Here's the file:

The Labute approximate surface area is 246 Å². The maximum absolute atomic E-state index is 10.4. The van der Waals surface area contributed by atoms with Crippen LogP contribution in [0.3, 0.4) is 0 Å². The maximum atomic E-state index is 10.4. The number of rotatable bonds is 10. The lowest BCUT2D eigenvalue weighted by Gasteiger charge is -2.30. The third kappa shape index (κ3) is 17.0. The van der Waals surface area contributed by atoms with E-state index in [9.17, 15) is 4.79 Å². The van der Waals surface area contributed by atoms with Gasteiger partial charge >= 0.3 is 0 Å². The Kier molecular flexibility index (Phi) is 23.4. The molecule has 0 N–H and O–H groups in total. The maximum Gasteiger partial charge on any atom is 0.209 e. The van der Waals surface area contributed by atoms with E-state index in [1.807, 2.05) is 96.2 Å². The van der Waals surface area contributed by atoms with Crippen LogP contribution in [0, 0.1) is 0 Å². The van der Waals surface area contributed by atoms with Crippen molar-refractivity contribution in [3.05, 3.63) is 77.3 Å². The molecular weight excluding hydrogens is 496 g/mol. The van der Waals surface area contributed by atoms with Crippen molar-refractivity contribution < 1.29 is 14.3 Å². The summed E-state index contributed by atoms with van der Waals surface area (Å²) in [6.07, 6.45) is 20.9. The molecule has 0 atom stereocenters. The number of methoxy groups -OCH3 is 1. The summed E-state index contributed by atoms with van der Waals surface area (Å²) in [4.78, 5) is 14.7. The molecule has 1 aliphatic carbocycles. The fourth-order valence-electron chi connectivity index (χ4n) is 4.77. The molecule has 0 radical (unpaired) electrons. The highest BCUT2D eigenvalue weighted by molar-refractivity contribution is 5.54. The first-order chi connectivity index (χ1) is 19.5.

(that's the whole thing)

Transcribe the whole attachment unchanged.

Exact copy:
The Labute approximate surface area is 246 Å². The maximum absolute atomic E-state index is 10.4. The van der Waals surface area contributed by atoms with Crippen LogP contribution in [0.3, 0.4) is 0 Å². The maximum atomic E-state index is 10.4. The number of rotatable bonds is 10. The lowest BCUT2D eigenvalue weighted by Gasteiger charge is -2.30. The third kappa shape index (κ3) is 17.0. The van der Waals surface area contributed by atoms with E-state index in [9.17, 15) is 4.79 Å². The van der Waals surface area contributed by atoms with Gasteiger partial charge >= 0.3 is 0 Å². The Kier molecular flexibility index (Phi) is 23.4. The molecule has 0 N–H and O–H groups in total. The maximum Gasteiger partial charge on any atom is 0.209 e. The van der Waals surface area contributed by atoms with E-state index in [1.807, 2.05) is 96.2 Å². The van der Waals surface area contributed by atoms with Crippen LogP contribution in [0, 0.1) is 0 Å². The van der Waals surface area contributed by atoms with Crippen molar-refractivity contribution in [3.05, 3.63) is 77.3 Å². The molecular weight excluding hydrogens is 496 g/mol. The van der Waals surface area contributed by atoms with Crippen molar-refractivity contribution < 1.29 is 14.3 Å². The summed E-state index contributed by atoms with van der Waals surface area (Å²) in [6.07, 6.45) is 20.9. The molecule has 0 atom stereocenters. The number of methoxy groups -OCH3 is 1. The summed E-state index contributed by atoms with van der Waals surface area (Å²) in [4.78, 5) is 14.7. The molecule has 1 aliphatic carbocycles. The fourth-order valence-electron chi connectivity index (χ4n) is 4.77. The molecule has 0 radical (unpaired) electrons. The highest BCUT2D eigenvalue weighted by molar-refractivity contribution is 5.54. The first-order chi connectivity index (χ1) is 19.5.